The nation went into outrage overdrive. Innocent times, a whole generation ago in 1976. To provide context, understand that the country had only just recovered from Kenneth Tynan saying ‘fuck’ as a cultural gesture on a late-night arts program in the early sixties (others have claimed to be the first to the broadcast filth, but he claimed the distinction). Big fucking deal, we think now.
The group arrived late for our meeting, out of breath. John had walked the length of Oxford Street from their rehearsal studio off Denmark Street in the West End, a bold move which he survived, although later he would be physically attacked (the rough old dance-hall thing was to go after the band to impress the mates and the girls). I asked Malcolm what he thought should be next. ‘I don’t know. It’s out of control now.’ Honest. The action was getting too robust even for punk’s own Machiavelli. We fixed the time for the demos next Saturday, to be recorded in the cozy eight-track studio in the basement under the Manchester Square offices, and cleared off.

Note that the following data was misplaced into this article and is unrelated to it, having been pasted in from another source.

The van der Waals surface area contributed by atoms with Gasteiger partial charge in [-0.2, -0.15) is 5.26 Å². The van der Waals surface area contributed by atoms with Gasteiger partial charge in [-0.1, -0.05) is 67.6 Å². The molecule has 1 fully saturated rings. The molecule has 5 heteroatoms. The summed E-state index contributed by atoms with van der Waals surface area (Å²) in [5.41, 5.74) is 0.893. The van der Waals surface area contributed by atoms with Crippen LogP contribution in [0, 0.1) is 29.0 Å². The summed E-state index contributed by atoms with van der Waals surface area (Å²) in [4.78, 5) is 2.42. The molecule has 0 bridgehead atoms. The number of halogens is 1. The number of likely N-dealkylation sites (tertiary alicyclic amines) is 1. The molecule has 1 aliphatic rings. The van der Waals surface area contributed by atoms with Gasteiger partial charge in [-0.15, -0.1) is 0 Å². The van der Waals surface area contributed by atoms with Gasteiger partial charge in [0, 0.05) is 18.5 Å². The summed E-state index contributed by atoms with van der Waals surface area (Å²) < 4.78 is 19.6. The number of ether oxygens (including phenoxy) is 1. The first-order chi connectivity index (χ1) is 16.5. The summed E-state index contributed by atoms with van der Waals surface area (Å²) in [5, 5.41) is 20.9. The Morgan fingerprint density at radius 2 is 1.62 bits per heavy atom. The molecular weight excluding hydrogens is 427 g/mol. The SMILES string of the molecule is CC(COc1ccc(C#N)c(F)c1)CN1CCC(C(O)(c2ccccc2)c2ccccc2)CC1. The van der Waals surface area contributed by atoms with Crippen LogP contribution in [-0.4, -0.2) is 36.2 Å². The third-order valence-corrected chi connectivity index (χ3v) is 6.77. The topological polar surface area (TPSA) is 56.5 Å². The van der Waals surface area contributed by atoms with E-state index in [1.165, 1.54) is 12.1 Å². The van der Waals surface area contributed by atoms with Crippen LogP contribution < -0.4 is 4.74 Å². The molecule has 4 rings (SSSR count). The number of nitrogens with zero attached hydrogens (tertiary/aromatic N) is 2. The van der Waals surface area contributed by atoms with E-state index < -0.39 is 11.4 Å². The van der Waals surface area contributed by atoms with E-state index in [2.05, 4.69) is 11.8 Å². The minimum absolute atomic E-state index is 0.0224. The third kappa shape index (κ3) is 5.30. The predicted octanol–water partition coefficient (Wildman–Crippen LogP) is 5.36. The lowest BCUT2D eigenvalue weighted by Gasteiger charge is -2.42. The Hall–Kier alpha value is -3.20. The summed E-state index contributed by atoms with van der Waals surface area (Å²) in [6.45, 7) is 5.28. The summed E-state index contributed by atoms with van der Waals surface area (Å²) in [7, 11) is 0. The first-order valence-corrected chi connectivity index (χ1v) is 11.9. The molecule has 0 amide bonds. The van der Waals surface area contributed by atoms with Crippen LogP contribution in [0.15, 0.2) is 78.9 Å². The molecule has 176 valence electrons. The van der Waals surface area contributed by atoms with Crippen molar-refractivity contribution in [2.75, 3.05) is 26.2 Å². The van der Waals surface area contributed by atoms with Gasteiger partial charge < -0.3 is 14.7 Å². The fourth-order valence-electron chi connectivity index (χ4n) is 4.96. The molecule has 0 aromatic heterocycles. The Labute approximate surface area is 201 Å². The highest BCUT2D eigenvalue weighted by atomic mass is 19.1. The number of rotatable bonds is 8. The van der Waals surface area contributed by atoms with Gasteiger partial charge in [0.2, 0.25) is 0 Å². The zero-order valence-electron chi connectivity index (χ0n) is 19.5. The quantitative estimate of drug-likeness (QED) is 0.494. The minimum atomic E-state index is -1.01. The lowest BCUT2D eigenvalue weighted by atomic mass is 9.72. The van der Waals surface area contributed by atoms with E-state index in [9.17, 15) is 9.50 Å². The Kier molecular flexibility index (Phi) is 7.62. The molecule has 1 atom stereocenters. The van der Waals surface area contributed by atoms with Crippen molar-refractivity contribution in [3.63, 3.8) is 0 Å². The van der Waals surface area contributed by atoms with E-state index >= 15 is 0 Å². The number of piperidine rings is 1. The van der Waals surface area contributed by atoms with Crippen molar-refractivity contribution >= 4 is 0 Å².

I arrived an hour before the session, since I was running it alone and needed setup time. Manchester Square seemed deserted. The security guard let me in, then lowered his voice and adopted a confidential stance. ‘Orders from above. They told me to lock all the doors off the staircase [the very staircase where the Beatles had their first album cover shot taken]. No reflection on you, Mike.’ Thanks, mate. Off to make sure that the setup was completed well in advance of them turning up. They were often irritable with each other, and I didn’t want to give further excuse or to be seen wanting in what I had to do.
As it happened the session went along more than efficiently, although the verbal exchanges were as expected, and I left them edited in the final tape (they were excised later). ‘Hold it!’ (Glen) ‘Hold it yourself.’ (John) Always the happy family. It was also smooth technically, although I had a moment puzzling over something or other while the band were warming up in the studio. I was suddenly aware of a presence to my left. ‘Everything OK, Mike?’ Eyes darting around the perfectly ordinary and civilized session. ‘Yes, er, thanks.’ I have often wondered what we should have done to fulfill the expectations of ‘them above’. Could have been another good contrived press story.